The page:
Tuesday, June 7, 2011

Too Big to Fail

. Tuesday, June 7, 2011

I watched the HBO adaptation of Andrew Ross Sorkin's book last night, and I liked it quite a bit. I'm predisposed to like it, having both read the book and followed the news at the time and since then. The story is well done and accurate, the film itself is very well made. The cast is phenomenal and the acting delivers on that promise.

There isn't a whole lot of overt politics in it, but politics is like a fog hanging over everything in the story. Government actors routinely feel constrained by democratic politics, and end up being all but forced to make decisions that they despise. Politicians try to use the crisis for electoral gain. Private sector actors try to collect as many rents as they can, and in the end some of them get quite a lot, while others get nearly none. The movie is pessimistic in general.

Hank Poulsen (excellently played by William Hurt) is portrayed as something of a tortured saint overcome by events. Somewhat odd, given both his rough real-life demeanor and his involvement in the excesses that culminated in the financial crisis, but I believe the portrayal of his moral judgment is true to life. Anyway, William Hurt probably can't play anything but a noble figure -- at one point an aide tells him to get some sleep, as he looks worn down; except he doesn't -- but there is perhaps some nobility in the way Poulsen abandoned his guiding principles when events changed. I guess that's a matter of opinion.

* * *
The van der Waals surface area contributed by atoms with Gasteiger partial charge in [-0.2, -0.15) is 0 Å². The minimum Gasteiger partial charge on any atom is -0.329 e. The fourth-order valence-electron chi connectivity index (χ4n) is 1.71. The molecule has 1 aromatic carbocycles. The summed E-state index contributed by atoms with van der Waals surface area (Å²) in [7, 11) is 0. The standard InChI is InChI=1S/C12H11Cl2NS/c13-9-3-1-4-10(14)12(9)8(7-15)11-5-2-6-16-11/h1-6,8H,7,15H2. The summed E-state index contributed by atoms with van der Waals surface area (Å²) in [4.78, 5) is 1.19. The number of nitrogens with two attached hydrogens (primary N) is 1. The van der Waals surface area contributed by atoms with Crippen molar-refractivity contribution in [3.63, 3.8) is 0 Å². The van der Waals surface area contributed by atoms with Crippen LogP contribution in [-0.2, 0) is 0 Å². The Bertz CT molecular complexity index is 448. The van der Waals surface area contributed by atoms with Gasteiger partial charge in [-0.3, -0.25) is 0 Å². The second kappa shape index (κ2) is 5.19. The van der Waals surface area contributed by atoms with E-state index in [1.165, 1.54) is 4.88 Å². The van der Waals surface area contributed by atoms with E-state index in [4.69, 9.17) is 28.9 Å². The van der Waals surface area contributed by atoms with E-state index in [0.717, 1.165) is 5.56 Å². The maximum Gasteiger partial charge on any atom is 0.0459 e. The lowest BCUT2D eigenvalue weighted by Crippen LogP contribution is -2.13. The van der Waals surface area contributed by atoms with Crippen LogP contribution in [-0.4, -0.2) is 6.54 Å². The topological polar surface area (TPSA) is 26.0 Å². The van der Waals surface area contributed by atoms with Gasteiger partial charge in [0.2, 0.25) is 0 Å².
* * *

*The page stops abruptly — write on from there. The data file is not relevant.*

Geithner (Billy Crudup) is a crass-talking pragmatist who seems to have no ideology at all, other than "don't let this blow up". Bernanke (Paul Giamatti) pops in from time to time to remind everyone of the gravity of the situation for the entire economy, not just their firms. I have no idea if the rest of the cast -- notables include Fuld (James Woods), Dimon (Bill Pullman), Blankfein (Evan Handler), Thain (Matthew Modine), Mack (Tony "Monk" Shalhoub), Buffett (Ed Asner), plus Topher Grace and Cynthia Nixon as Treasury Dept officials -- match their characters well or poorly, but the overall ensemble works very well. The dialogue and plot move quickly, and I fear that viewers without a fairly strong base of prior knowledge will have difficulty following what's happening. There are a few moments when characters (semi-awkwardly) try to break down what's going on for a slow-on-the-uptake staffer or Congressperson, but it's fairly clearly for the benefit of the audience. That's fine; those instances are few and brief and necessary.

Most of all, one gets the same sense from the film as from the book: nobody understood just what they were up against. Every CEO thought his (they were/are all men) firm was stronger than it was. Every regulator had no idea what was going on in those firms. Nobody understood how susceptible they were to a run. Nobody seemed to be aware of how reliant they all were on AIG, and how fragile AIG was. When Poulsen gets on his knees before Nancy Pelosi (a true anecdote), it's hard to tell whether he's asking for help or to be put out of his misery.

The story is about ignorance, throughout the financial sector and indeed the broader economy. And when things go wrong, the ignorant panic. And when panic sets in, the game's up. It's a confidence game.

The parts of the movie that fall the flattest are the ones that try to "humanize" some of the characters. Poulsen agonizing to his wife. Buffett entertaining his grandkids. Fuld cursing the gods (over and over). There isn't very much of that, but the film could still do with less. Other than those minor distractions, I liked it quite a lot.

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Too Big to Fail
 
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